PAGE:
Electrical Architecture

SKU: RVI-11481Duration: 20 Minutes

Pay-per-view (PPV) format perfect for individual users.

Get immediate access to this interactive eLearning course online. Must be used within 30 days, expires 48 hours after launch.

Language:  English

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Course Details

Specs

Training Time: 20 minutes

Compatibility: Desktop, Tablet, Phone

Based on: Industry Standards and Best Practices

Languages: English

In this course on Electrical Architecture, you'll gain a knowledge of technical requirements on individual electric components, equipment, and entire electrical systems. Key principles covered in this course include switch circuit arrangements, dedicated vs. shared circuits, circuit voltages, heater contactors, and the basics of electrical wiring.

Learning Objectives

  • Compare and contrast the various internal circuit arrangements of a switch (SPST, SPDT, DPDT, etc.)
  • Differentiate between "dedicated" and "shared" circuits
  • Determine voltage for a given circuit
  • State the purpose of a heater on a contactor
  • Given a circuit, determine the insulated jacket colors one might use for line voltage wires
  • Given a circuit, determine the appropriately sized gauge wire that should be installed with it

Key Questions

The following key questions are answered in this module:

What is a transformer?
A transformer is an electrical device that transfers electricity from one AC circuit to another while either increasing or decreasing the voltage.

What are the wire insulation colors for hot, neutral, and ground wires?
The insulation jacket color for hot wires can be black, red, or blue. Neutral wires are white or grey, and ground wires are either green or bare, unjacketed copper.

What is the difference between "dedicated" and "shared" circuits?
In a shared circuit, there are multiple loads, but in a dedicated circuit power is supplied to only one load. Dedicated circuits use a dedicated line voltage, and a shared neutral.

What is the purpose of a switch?
The purpose of a switch is to break, interrupt, or divert the current in a circuit by opening or closing one or more pairs of contacts. There are many different types of switches for different applications. The type of switch is defined by the terms pole and throw. Pole refers to the number of contact pairs, and therefore, the number of circuits controlled by the switch. Throw refers to the number of closed switch positions.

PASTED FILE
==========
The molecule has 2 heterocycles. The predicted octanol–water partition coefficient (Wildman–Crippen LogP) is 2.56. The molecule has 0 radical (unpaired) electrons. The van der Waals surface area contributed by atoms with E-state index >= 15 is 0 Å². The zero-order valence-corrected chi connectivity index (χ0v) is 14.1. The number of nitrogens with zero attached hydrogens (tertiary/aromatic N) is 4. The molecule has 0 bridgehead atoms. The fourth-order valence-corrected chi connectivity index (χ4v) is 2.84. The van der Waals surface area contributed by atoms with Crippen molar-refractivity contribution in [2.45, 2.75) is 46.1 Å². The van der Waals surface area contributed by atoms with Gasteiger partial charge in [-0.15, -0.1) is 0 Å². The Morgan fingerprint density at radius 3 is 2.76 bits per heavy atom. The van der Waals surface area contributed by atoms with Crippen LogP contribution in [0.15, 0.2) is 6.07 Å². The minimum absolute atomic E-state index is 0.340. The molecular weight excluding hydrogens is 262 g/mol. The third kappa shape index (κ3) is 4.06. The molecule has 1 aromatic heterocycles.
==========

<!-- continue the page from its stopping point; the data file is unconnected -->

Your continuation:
How do you determine appropriate wire gauge based on the circuit amperage rating?
Each circuit will be rated for a certain number of amps. The wires used in the circuit must be sized appropriately for the circuit amperage rating. The higher the amperage rating, the larger the wires need to be. In North America, wire size is measured and identified using the American wire gauge (AWG) system. The gauge value is inversely related to the diameter of a bare conductor, or wire. The higher the gauge number, the smaller the wire.

Sample Video Transcript

Below is a transcript of the video sample provided for this module:

Hot wires deliver electricity from the source to the load. Current flows back to the source through neutral wires. Ground wires provide a safe path for current in case a short circuit occurs. Wire insulation is color-coded to indicate whether they are hot, neutral, or ground. In a 120-volt circuit, the insulation jacket color for hot wires can be black, red, or blue, neutral wires are white or grey, and ground wires are either green or bare, unjacketed copper. Each circuit will be rated for a certain number of amps. The wires used in the circuit must be sized appropriately for the circuit amperage rating. The higher the amperage rating, the larger the wires need to be. In North America, wire size is measured and identified using the American wire gauge (AWG) system. The gauge value is inversely related to the diameter of a bare conductor, or wire. The higher the gauge number, the smaller the wire. Common sizes for electrical wire include 14, 12, 10, 8, 6, and 2. A 20 amp circuit is typically installed with 12 gauge wire.
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